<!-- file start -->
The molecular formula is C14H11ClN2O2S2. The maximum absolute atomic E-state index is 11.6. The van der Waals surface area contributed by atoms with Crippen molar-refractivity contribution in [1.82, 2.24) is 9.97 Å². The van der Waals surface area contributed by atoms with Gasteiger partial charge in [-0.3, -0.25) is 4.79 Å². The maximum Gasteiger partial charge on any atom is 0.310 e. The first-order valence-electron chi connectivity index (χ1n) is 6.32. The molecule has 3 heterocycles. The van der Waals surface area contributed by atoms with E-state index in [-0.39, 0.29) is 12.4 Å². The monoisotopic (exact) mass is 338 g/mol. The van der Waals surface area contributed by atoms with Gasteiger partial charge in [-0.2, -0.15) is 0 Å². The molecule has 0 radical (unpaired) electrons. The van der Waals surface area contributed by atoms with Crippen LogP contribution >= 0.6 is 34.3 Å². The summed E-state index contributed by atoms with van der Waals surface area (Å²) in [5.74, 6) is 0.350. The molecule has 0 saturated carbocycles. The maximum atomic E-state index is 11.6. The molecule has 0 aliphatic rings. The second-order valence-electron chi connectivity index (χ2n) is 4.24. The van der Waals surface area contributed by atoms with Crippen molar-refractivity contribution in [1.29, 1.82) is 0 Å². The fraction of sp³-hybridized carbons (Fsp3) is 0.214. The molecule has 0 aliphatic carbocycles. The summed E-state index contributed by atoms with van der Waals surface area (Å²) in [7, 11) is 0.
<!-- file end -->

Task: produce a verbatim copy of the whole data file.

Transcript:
The molecular formula is C14H11ClN2O2S2. The maximum absolute atomic E-state index is 11.6. The van der Waals surface area contributed by atoms with Crippen molar-refractivity contribution in [1.82, 2.24) is 9.97 Å². The van der Waals surface area contributed by atoms with Gasteiger partial charge in [-0.3, -0.25) is 4.79 Å². The maximum Gasteiger partial charge on any atom is 0.310 e. The first-order valence-electron chi connectivity index (χ1n) is 6.32. The molecule has 3 heterocycles. The van der Waals surface area contributed by atoms with E-state index in [-0.39, 0.29) is 12.4 Å². The monoisotopic (exact) mass is 338 g/mol. The van der Waals surface area contributed by atoms with Gasteiger partial charge in [-0.2, -0.15) is 0 Å². The molecule has 0 radical (unpaired) electrons. The van der Waals surface area contributed by atoms with Crippen LogP contribution >= 0.6 is 34.3 Å². The summed E-state index contributed by atoms with van der Waals surface area (Å²) in [5.74, 6) is 0.350. The molecule has 0 saturated carbocycles. The maximum atomic E-state index is 11.6. The molecule has 0 aliphatic rings. The second-order valence-electron chi connectivity index (χ2n) is 4.24. The van der Waals surface area contributed by atoms with Crippen molar-refractivity contribution in [1.29, 1.82) is 0 Å². The fraction of sp³-hybridized carbons (Fsp3) is 0.214. The molecule has 0 aliphatic carbocycles. The summed E-state index contributed by atoms with van der Waals surface area (Å²) in [7, 11) is 0.